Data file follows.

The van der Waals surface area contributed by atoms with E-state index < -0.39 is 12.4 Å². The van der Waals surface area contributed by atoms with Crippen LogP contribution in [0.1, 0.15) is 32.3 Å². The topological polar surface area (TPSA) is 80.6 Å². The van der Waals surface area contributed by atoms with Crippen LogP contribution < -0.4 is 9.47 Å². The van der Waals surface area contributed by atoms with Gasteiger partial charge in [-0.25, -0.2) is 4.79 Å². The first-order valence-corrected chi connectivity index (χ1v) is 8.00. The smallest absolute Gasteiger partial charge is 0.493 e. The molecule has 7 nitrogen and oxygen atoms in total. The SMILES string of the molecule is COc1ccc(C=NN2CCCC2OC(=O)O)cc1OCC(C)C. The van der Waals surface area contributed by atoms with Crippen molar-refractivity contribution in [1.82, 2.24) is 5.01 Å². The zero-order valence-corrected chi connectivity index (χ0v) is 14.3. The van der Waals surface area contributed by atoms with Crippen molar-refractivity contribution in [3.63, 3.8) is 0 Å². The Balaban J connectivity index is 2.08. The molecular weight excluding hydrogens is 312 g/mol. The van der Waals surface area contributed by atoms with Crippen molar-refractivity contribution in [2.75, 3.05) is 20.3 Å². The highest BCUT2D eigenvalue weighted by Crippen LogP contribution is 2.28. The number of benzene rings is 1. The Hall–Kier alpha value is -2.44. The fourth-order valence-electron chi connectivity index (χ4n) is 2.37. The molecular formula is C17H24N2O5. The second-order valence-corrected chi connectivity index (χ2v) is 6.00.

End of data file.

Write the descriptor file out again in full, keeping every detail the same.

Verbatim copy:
The van der Waals surface area contributed by atoms with E-state index < -0.39 is 12.4 Å². The van der Waals surface area contributed by atoms with Crippen LogP contribution in [0.1, 0.15) is 32.3 Å². The topological polar surface area (TPSA) is 80.6 Å². The van der Waals surface area contributed by atoms with Crippen LogP contribution < -0.4 is 9.47 Å². The van der Waals surface area contributed by atoms with Gasteiger partial charge in [-0.25, -0.2) is 4.79 Å². The first-order valence-corrected chi connectivity index (χ1v) is 8.00. The smallest absolute Gasteiger partial charge is 0.493 e. The molecule has 7 nitrogen and oxygen atoms in total. The SMILES string of the molecule is COc1ccc(C=NN2CCCC2OC(=O)O)cc1OCC(C)C. The van der Waals surface area contributed by atoms with Crippen molar-refractivity contribution in [1.82, 2.24) is 5.01 Å². The zero-order valence-corrected chi connectivity index (χ0v) is 14.3. The van der Waals surface area contributed by atoms with Crippen molar-refractivity contribution in [3.63, 3.8) is 0 Å². The Balaban J connectivity index is 2.08. The molecular weight excluding hydrogens is 312 g/mol. The van der Waals surface area contributed by atoms with Crippen molar-refractivity contribution in [2.75, 3.05) is 20.3 Å². The highest BCUT2D eigenvalue weighted by Crippen LogP contribution is 2.28. The number of benzene rings is 1. The Hall–Kier alpha value is -2.44. The fourth-order valence-electron chi connectivity index (χ4n) is 2.37. The molecular formula is C17H24N2O5. The second-order valence-corrected chi connectivity index (χ2v) is 6.00.